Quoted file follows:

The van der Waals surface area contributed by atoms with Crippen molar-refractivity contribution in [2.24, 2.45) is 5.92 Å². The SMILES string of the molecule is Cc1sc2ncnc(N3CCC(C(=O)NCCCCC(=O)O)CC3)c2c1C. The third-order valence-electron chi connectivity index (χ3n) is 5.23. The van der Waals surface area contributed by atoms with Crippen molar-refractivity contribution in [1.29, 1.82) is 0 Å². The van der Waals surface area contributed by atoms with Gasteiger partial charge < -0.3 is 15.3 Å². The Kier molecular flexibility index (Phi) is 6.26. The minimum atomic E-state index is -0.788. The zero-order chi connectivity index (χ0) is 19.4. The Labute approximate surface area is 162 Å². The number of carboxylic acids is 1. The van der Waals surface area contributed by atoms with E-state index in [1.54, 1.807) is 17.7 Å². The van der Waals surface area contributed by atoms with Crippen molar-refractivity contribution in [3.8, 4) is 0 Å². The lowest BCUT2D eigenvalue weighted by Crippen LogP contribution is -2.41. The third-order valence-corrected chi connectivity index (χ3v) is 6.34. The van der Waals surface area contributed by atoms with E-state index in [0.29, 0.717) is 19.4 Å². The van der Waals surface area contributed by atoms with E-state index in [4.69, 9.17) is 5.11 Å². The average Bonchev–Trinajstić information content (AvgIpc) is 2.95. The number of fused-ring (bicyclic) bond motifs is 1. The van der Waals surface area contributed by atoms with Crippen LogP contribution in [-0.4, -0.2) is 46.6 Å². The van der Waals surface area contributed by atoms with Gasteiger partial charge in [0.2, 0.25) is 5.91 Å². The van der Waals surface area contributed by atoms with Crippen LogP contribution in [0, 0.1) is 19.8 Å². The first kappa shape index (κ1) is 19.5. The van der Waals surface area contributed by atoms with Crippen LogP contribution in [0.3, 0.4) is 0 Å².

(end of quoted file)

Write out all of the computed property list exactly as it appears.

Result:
The van der Waals surface area contributed by atoms with Crippen molar-refractivity contribution in [2.24, 2.45) is 5.92 Å². The SMILES string of the molecule is Cc1sc2ncnc(N3CCC(C(=O)NCCCCC(=O)O)CC3)c2c1C. The third-order valence-electron chi connectivity index (χ3n) is 5.23. The van der Waals surface area contributed by atoms with Crippen molar-refractivity contribution in [1.29, 1.82) is 0 Å². The van der Waals surface area contributed by atoms with Gasteiger partial charge < -0.3 is 15.3 Å². The Kier molecular flexibility index (Phi) is 6.26. The minimum atomic E-state index is -0.788. The zero-order chi connectivity index (χ0) is 19.4. The Labute approximate surface area is 162 Å². The number of carboxylic acids is 1. The van der Waals surface area contributed by atoms with E-state index in [1.54, 1.807) is 17.7 Å². The van der Waals surface area contributed by atoms with Crippen molar-refractivity contribution in [3.8, 4) is 0 Å². The lowest BCUT2D eigenvalue weighted by Crippen LogP contribution is -2.41. The third-order valence-corrected chi connectivity index (χ3v) is 6.34. The van der Waals surface area contributed by atoms with E-state index in [0.29, 0.717) is 19.4 Å². The van der Waals surface area contributed by atoms with E-state index in [4.69, 9.17) is 5.11 Å². The average Bonchev–Trinajstić information content (AvgIpc) is 2.95. The number of fused-ring (bicyclic) bond motifs is 1. The van der Waals surface area contributed by atoms with Crippen LogP contribution in [-0.4, -0.2) is 46.6 Å². The van der Waals surface area contributed by atoms with Gasteiger partial charge in [0.2, 0.25) is 5.91 Å². The van der Waals surface area contributed by atoms with Crippen LogP contribution in [0, 0.1) is 19.8 Å². The first kappa shape index (κ1) is 19.5. The van der Waals surface area contributed by atoms with Crippen LogP contribution in [0.3, 0.4) is 0 Å².